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Earning to give has been proposed by many people interested in ethics and altruism, and it is unclear who first described it.<sup></sup> The main idea was described in the 1996 book ''Living High and Letting Die'' by Peter Unger, where he wrote that it was morally praiseworthy and perhaps even morally required for people in academia who could earn substantially greater salaries in the business world to leave academia, earn the greater salaries, and donate most of the extra money to charity.<sup></sup>Brian Tomasik writes that he started thinking about replaceability in December 2004 and independently came up with the ideas underlying earning to give (inspired by the writing of Vegan Outreach cofounder Jack Norris) but believes that many others also came up with the idea; Kaufman believes that Tomasik was the first to publicly write up the idea.<sup></sup>
The name "earning to give" appears to have been proposed by Tomasik in a mailing list discussion in response to a blog post by Jeff Kaufman asking for a good name for the idea to replace "professional philanthropy" -- the name originally used by 80,000 Hours.<sup></sup>
=== Earning potential and
A stylized argument in favor of earning to give considers two options:<sup></sup>
* Work at a nonprofit for $30,000 a year to directly have positive social impact, or
One key consideration here is the difference in earning potential between the best non-profit job available and the high-earning option available. For some people who are naturally suited to making money in finance or other lucrative careers, the difference in earning potential can be very high, and the case for earning to give is strong.
Another consideration is
replacability in the non-profit job one is looking at. The better a person is at the non-profit job compared to the counterfactual replacement if the person went into finance, and the higher the direct impact of that job, the stronger the case ''against'' choosing the "earning to give" option.
=== The perspective of comparative advantage
The choice of whether or not to engage in earning to give can be viewed from the perspective of comparative advantage: one must do the job where one's differential with respect to counterfactual replacements is maximum. Thus, even if a person is better ''both'' at non-profit work and at working in high-paying jobs relative to others in similar jobs, comparative advantage can be used to determine whether directly working at a non-profit (or in a for-profit job that has direct social impact) is better or worse than earning to give.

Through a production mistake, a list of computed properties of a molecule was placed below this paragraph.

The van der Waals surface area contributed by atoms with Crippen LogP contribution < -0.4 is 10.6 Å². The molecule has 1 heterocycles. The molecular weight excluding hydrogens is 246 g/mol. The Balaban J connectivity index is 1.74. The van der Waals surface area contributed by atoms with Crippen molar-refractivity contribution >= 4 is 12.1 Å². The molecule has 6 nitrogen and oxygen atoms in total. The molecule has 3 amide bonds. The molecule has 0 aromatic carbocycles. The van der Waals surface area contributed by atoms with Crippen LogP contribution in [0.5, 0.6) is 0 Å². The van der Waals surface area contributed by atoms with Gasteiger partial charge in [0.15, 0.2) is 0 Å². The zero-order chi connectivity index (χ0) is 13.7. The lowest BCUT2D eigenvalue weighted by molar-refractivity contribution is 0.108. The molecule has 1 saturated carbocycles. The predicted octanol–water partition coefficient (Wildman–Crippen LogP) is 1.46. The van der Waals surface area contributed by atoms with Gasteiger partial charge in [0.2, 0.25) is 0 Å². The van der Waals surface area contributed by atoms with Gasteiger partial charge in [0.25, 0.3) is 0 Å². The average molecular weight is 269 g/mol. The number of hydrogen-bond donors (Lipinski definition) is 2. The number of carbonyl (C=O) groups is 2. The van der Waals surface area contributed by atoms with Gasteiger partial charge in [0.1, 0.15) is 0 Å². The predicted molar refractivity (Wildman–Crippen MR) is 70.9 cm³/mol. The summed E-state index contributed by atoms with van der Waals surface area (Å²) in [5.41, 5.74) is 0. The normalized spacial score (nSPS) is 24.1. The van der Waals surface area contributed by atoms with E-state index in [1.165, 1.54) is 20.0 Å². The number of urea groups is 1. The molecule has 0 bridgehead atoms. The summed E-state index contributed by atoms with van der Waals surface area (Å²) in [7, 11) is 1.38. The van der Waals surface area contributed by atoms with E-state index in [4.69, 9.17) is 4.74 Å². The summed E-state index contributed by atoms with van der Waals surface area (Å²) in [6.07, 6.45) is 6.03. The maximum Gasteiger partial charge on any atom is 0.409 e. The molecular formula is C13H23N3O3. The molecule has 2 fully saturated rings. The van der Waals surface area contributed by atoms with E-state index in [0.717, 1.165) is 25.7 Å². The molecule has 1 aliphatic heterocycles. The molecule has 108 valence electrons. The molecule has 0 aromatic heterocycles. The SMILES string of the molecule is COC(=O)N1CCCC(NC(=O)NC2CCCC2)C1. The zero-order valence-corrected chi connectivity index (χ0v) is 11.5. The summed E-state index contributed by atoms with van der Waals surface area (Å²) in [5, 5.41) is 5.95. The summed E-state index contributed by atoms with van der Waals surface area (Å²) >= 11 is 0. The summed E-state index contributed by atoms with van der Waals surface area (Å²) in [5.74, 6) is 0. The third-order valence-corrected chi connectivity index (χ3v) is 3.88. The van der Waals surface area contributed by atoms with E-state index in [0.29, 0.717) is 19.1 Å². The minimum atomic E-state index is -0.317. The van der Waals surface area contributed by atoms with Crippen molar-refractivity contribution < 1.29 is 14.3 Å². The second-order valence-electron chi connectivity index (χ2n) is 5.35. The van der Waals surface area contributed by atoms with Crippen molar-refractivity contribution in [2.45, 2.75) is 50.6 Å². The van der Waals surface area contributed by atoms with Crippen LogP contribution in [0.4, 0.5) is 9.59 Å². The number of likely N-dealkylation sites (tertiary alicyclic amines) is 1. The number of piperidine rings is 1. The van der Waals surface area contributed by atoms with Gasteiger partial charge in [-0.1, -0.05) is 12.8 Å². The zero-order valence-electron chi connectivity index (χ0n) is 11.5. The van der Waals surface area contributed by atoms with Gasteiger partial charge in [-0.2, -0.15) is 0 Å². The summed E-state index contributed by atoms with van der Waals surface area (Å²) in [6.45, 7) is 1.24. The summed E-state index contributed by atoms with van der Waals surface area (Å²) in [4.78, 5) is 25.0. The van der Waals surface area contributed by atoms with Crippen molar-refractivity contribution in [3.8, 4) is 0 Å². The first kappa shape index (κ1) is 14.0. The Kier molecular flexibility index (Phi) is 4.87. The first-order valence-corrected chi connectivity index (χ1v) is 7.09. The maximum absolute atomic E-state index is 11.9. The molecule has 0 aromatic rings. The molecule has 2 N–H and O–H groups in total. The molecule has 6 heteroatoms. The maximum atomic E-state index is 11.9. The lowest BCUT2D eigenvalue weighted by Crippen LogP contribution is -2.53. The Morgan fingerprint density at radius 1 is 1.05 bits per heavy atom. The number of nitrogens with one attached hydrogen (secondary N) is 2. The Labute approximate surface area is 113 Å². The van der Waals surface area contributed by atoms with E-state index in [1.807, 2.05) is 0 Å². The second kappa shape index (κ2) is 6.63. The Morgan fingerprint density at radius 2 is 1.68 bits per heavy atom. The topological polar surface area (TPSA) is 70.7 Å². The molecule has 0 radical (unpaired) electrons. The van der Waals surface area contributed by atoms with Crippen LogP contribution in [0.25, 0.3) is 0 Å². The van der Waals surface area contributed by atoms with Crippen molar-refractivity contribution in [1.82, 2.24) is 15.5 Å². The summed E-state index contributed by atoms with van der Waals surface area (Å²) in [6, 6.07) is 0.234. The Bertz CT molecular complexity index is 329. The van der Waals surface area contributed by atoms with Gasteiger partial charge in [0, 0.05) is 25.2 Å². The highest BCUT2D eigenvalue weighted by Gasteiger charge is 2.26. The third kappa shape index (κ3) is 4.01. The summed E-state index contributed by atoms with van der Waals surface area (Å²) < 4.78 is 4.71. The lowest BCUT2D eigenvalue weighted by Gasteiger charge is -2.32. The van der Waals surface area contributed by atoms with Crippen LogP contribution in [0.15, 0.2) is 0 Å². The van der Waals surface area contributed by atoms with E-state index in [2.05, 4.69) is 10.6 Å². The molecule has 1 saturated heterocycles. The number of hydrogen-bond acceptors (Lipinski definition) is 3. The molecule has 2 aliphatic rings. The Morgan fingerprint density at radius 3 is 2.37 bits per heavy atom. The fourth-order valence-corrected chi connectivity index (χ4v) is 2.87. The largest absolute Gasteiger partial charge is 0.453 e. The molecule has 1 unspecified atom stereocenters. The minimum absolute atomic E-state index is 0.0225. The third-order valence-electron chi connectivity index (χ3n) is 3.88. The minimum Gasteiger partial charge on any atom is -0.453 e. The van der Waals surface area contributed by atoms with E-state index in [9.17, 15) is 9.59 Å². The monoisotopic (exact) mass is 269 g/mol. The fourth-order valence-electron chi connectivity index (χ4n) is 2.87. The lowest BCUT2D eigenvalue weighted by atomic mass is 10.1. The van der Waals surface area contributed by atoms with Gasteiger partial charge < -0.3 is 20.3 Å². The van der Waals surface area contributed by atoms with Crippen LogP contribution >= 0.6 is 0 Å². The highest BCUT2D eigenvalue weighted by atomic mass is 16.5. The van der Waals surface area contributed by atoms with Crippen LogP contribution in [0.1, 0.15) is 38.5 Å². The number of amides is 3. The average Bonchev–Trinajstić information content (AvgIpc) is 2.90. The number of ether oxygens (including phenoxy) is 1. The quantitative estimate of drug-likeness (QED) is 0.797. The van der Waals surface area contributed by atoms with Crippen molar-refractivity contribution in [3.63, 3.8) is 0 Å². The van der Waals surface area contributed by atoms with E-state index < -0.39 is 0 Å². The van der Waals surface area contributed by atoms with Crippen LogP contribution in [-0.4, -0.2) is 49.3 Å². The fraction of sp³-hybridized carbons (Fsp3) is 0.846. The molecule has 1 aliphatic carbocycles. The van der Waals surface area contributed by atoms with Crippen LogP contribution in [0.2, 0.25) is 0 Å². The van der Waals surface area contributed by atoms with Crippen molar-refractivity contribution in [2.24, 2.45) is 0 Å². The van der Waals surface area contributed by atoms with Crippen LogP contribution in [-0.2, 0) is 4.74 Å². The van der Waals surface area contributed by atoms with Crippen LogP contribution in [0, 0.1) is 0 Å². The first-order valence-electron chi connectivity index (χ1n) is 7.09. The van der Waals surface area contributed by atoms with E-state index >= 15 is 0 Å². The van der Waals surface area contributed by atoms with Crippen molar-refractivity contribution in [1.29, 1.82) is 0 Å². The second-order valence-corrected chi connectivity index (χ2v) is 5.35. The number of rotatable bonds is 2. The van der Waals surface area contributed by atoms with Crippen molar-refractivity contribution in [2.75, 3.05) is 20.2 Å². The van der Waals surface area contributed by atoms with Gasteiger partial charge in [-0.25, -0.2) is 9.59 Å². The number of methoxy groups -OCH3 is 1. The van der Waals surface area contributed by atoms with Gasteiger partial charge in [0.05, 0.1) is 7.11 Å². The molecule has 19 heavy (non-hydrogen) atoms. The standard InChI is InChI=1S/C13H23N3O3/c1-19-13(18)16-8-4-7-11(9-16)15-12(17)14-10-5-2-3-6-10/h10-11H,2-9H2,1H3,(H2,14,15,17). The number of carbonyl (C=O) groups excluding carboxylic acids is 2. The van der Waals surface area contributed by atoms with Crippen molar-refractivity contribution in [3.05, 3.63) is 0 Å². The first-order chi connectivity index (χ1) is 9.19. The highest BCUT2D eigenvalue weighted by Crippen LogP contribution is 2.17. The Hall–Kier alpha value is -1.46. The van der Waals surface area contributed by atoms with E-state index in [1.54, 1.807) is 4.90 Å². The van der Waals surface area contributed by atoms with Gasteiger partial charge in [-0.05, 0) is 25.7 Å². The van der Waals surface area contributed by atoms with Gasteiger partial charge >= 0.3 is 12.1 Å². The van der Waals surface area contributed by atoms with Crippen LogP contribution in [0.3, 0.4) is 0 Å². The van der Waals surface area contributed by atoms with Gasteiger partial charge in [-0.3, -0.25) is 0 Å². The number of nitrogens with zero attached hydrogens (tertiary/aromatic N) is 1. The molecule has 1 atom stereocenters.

=== Sensitivity to beliefs about the cost-effectiveness of charities
With donations, it is possible to choose to donate to the best or most cost-effective charity (e.g., in the sense of having a low cost-per-life-saved if the charity works to save lives, as Against Malaria Foundation does), whereas the options for charities that one may be able to directly work at may be more limited, and it may not be possible to work at the most cost-effective charity. Thus, the more cost-effective one believes the ''best'' charities to be (relative to the cost-effectiveness of charities one may be able to work at) the stronger the case for earning to give.
In February 2013, William MacAskill (formerly Will Crouch) wrote an article for ''Quartz'' arguing for earning to give as one of many alternatives for effective altruists to consider, with a particular focus on finance as a possible "earning to give" career.<sup></sup> MacAskill made three arguments in favor of earning to give: (i) high variance between cost-effectiveness in charities (as discussed above) made earning to give to the best charities a more attractive option than working at a typical nonprofit, (ii) salaries in finance are considerably higher than salaries in other areas, (iii) most jobs at non-profits have a high degree of replacability (discussed above).
A number of other blog posts on replaceability have informed the discussion on earning to give.<sup></sup> There also exist many online summaries of the existing state of the discussion.<sup></sup>
== Media coverage
The ''earning to give'' strategy has been discussed in a number of news and media outlets including ''BBC News'',<sup></sup>''Quartz'',<sup></sup>the ''Washington Post'',<sup></sup> the ''New York Times'',<sup></sup> and Aeon Magazine.<sup></sup>
== See also
* Effective altruism
* High impact philanthropy
* Room for more funding
# ^ Jump up to:<sup>'''''a'''''</sup> <sup>'''''b'''''</sup> "Earning to give". 80,000 Hours. Retrieved 2013-07-04.
# ^ Jump up to:<sup>'''''a'''''</sup> <sup>'''''b'''''</sup> Hurford, Peter (2013-06-26). "What is earning to give?". Centre for Effective Altruism. Retrieved 2013-07-04.